New businesses are breathing new life into the Wasena neighborhood in Southwest Roanoke.
Several of the formerly vacant buildings are now home to many new shops, but with the impending Wasena bridge replacement coming, the growth could take a hit.
Driving down Main Street into the Wasena neighborhood looks a lot different than it did a few years ago.
“It’s always nice to see new things in the area. Most of this stuff has been closed down for a while, so it’s really refreshing seeing all of these new and up and coming businesses,” said Gabriel Wright, who lives in the neighborhood.
There are a few new businesses, one being RND coffee shop, which stands for Roasters Next Door. The Co-Owner, Steffon Randolph, says he hopes to bring a unique addition to Roanoke’s coffee scene.
“In a lot of places there’s a neighborhood coffee shop for each particular neighborhood and here I thought there was maybe a gap, where Wasena didn’t have a local coffee shop where somebody could roll out of bed and just walk around the corner,” Steffon Randolph said.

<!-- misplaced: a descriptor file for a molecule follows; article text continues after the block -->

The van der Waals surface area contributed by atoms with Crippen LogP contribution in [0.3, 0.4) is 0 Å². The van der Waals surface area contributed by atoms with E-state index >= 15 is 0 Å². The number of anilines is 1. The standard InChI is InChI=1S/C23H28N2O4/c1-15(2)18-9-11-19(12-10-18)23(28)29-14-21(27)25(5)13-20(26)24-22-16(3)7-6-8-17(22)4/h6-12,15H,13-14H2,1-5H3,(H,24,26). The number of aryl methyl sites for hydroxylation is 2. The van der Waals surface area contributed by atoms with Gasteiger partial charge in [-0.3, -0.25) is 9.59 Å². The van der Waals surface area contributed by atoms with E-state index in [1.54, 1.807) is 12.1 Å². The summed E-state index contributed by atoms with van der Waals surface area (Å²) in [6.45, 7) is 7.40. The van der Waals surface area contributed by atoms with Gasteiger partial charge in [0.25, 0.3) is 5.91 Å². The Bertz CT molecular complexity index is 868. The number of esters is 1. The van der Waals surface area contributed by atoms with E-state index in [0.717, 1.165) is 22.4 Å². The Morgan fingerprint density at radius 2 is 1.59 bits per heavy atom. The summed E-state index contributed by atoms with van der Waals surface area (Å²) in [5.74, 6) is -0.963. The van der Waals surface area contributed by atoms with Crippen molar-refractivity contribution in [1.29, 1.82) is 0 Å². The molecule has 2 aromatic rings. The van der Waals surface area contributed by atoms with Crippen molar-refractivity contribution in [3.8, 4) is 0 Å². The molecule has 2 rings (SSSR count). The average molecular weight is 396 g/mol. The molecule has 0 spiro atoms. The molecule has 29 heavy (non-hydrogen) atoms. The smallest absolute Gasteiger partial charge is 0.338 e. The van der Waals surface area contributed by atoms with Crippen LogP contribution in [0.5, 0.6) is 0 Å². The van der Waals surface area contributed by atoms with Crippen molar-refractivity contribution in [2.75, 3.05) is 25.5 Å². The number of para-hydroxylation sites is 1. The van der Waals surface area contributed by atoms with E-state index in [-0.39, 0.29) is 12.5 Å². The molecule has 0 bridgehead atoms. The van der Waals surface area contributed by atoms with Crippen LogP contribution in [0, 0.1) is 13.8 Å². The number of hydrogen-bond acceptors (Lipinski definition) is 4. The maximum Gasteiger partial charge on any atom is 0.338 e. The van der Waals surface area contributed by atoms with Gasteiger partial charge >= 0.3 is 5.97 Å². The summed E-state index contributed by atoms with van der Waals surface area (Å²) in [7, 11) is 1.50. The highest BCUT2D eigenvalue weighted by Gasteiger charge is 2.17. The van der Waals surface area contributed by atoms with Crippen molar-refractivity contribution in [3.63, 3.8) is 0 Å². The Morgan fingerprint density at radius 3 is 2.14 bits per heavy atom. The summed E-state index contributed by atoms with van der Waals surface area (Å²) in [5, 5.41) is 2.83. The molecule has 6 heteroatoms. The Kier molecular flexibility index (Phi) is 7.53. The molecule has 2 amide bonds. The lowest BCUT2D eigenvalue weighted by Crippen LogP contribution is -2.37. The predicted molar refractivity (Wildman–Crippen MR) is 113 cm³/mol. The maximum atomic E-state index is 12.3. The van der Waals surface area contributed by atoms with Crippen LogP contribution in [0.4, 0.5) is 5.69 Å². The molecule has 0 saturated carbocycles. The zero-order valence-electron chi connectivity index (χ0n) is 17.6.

One thing that may impact the new growth is the upcoming Wasena bridge replacement. It would shut down the Main Street entrance to the new businesses.
“I think it will be rough, especially cause this is the main route to all these newer businesses. So I think everybody is going to get less and less people because you’re going to have to go more out of your way to get to them,” said Wright.
But the brothers who own RND are looking at the coffee cup as half full.
“I think the bridge closing down will be a unique opportunity to engage more with the people around here,” said Steffon Randolph.
His brother Quincy agrees.
“Foot traffic, traffic from the greenway, bikers, the neighborhood kind of embracing the closing and almost kind of rally together to support local businesses,” Quincy said.
The brothers are hoping to brew a close-knit community feeling, that anyone would want to be a part of.
The RND coffee shop is expected to open sometime this month.
Construction for the new bridge is slated for Spring of 2022. The city staff is analyzing the feedback they received during the Fall 2018/Spring 2019 public input sessions. They will re-engage the public in fall 2019 to present the findings and updated information about the project.